Networking is crucial to career advancement, no matter what your long-term goals are. Connecting with others in hospital medicine, general healthcare, and business can build your knowledge base, your support system, and your reputation. But how—and why—should hospitalists present themselves to the influential people they need to know?
The Need to Network
You may think it’s not necessary to expand your list of contacts within hospital medicine. Put another way, why bother to network? Vineet Arora, MD, MA, assistant professor of medicine at the Pritzker School of Medicine at University of Chicago, points to a paper, “Strength of Weak Ties,” published in the May 1973 American Journal of Sociology by sociologist Mark Granovetter. In the paper, he presents a social science theory that says “the people who are most helpful to you are those who you don’t know well,” Dr. Arora says. Granovetter’s theory suggests that in marketing or politics, the weak ties enable individuals to reach populations and audiences that are not accessible via strong ties.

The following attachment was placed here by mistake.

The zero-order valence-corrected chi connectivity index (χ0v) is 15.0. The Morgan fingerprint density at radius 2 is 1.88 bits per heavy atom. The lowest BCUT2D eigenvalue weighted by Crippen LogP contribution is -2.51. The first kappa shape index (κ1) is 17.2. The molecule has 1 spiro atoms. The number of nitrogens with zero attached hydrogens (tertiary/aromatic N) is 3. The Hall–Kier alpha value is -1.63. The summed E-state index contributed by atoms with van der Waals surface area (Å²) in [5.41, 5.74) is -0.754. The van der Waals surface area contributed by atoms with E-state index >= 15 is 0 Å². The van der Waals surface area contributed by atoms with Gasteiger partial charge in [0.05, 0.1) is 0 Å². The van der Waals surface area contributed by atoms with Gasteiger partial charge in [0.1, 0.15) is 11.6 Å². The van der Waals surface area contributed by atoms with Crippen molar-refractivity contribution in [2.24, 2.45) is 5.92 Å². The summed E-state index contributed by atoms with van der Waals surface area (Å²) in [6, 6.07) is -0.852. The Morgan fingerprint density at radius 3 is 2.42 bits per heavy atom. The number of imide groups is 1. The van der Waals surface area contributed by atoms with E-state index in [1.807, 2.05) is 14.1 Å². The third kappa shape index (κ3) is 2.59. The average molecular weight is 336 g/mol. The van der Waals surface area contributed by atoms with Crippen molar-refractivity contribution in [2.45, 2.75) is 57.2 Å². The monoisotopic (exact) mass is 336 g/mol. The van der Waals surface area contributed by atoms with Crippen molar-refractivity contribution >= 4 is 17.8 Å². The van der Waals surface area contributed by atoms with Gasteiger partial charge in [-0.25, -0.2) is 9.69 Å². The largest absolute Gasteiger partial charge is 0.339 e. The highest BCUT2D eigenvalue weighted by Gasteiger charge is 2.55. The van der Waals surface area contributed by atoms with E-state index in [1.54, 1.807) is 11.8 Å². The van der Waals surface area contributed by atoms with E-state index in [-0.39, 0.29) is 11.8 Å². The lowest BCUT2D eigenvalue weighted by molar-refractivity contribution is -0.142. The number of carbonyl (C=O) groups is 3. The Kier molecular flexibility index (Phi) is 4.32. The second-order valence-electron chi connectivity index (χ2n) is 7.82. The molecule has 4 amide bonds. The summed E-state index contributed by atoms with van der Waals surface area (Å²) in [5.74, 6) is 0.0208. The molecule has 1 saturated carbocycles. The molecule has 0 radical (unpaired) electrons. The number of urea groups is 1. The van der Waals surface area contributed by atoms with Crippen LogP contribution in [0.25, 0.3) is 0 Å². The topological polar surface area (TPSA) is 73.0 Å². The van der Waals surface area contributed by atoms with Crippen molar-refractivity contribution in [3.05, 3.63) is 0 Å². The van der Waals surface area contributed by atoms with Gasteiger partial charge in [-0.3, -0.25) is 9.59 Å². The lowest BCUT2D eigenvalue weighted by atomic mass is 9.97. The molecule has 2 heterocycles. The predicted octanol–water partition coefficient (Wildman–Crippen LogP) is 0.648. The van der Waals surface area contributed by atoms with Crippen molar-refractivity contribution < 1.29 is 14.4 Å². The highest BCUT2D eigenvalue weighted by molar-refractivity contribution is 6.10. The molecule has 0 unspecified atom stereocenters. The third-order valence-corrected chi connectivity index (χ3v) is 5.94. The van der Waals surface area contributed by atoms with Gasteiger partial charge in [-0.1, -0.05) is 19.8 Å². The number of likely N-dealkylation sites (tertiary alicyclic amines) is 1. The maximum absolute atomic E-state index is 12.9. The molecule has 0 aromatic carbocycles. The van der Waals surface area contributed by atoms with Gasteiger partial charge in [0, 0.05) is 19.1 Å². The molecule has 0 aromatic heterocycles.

“It’s not your friends or the people you know the best who are most likely to help you get a job,” Dr. Arora says. “Those people have already helped you as much as they can.” The main lesson here, she says, is to “think carefully about reaching outside your comfort zone. Introduce yourself to a stranger; it’s to your advantage to cultivate these weak ties.”
To increase your number of “weak ties” in hospital medicine, follow these simple steps:
Step 1: Establish Goals
Consider why you’re networking in order to focus your efforts and target your contacts. Are you looking for a new position? Do you want to transform yourself into the go-to hospitalist in a specific clinical area? Are you looking to learn leadership skills?